The Wall Street Journal (WSJ) reported on the 1st (local time) that industry protests are growing ahead of the implementation of a minimum hourly wage increase for fast food chains in California, USA.

According to reports, in California, the minimum hourly wage for fast food restaurants will rise to a maximum of $22 (31,700 won) from January 1 next year.

That's about a 50% increase from the current $15.

This follows Governor Gavin Newsom's signing of the Fast Food Responsibility and Restoration of Standards Act (AB257) on the 5th of last month.

Major fast-food chains such as McDonald's, Domino's Pizza and Subway, and related industries, are raising millions of dollars to block the law's enforcement.

The Save Local Restaurants coalition says it has raised $12.7 million to date.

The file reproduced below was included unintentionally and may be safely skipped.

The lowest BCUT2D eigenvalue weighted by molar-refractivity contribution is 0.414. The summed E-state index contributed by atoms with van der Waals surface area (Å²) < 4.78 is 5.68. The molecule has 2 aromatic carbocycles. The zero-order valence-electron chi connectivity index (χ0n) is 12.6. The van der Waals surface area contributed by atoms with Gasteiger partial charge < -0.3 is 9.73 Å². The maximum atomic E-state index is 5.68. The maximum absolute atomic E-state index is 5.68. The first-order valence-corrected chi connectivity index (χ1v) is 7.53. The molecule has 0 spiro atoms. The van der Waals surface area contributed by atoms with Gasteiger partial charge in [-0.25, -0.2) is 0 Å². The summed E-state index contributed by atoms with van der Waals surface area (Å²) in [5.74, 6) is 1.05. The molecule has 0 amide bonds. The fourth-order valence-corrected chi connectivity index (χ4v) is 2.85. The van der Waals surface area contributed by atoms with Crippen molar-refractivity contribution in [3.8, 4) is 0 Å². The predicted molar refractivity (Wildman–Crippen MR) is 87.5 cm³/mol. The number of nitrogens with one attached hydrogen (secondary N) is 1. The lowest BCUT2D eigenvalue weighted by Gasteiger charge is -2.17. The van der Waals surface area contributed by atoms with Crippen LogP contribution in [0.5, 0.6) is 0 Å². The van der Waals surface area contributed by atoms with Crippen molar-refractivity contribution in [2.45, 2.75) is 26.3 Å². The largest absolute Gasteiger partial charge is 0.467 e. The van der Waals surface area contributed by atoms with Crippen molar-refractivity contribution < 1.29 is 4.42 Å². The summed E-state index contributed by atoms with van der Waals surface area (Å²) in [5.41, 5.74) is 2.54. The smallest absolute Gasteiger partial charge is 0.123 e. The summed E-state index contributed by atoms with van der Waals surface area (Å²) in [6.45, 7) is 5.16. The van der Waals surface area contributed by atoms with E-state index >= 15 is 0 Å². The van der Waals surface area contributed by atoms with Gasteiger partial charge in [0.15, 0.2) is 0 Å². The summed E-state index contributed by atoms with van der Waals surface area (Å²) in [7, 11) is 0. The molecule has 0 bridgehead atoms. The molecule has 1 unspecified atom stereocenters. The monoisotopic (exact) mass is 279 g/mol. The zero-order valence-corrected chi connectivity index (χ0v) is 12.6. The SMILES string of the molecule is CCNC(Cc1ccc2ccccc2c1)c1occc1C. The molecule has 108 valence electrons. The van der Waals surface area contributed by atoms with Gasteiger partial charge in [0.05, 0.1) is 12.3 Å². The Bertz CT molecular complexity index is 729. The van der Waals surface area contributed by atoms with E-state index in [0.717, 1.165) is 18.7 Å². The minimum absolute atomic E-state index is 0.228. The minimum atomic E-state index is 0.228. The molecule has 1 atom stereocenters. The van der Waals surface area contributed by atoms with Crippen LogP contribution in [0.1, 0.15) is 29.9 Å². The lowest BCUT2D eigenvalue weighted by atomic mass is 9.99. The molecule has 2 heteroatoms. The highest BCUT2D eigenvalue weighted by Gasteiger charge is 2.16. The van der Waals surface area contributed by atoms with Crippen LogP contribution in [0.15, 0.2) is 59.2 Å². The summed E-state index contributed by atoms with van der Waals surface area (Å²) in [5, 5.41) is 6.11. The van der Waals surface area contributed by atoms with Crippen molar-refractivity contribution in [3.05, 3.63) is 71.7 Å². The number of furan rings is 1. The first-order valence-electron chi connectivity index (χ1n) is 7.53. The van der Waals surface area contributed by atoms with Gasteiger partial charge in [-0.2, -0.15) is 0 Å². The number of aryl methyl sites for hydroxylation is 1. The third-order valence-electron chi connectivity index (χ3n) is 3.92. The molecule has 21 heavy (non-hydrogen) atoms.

Corporate chain stores offered $9.9 million, and individual franchisees offered $2 million each.

Among corporate brands, McDonald's, Subway, Burger King, Domino's Pizza, In-N-Out Burger, etc. each offered $250,000, and Starbucks and Wendy's also joined.

The group is calling for a first postponement of the law, which is three months away, and a statewide vote on whether to keep the law in the future.

Matthew Haller, president of the International Franchise Association, said that "California residents should have a say in whether or not this law is upheld because it has to pay for the new law."

The law applies to more than 100 fast-food restaurants and includes a ban on employers from retaliation against employees who complain, and plans to pay back wages and restore employment, the WSJ said.

(Photo = Getty Images Korea)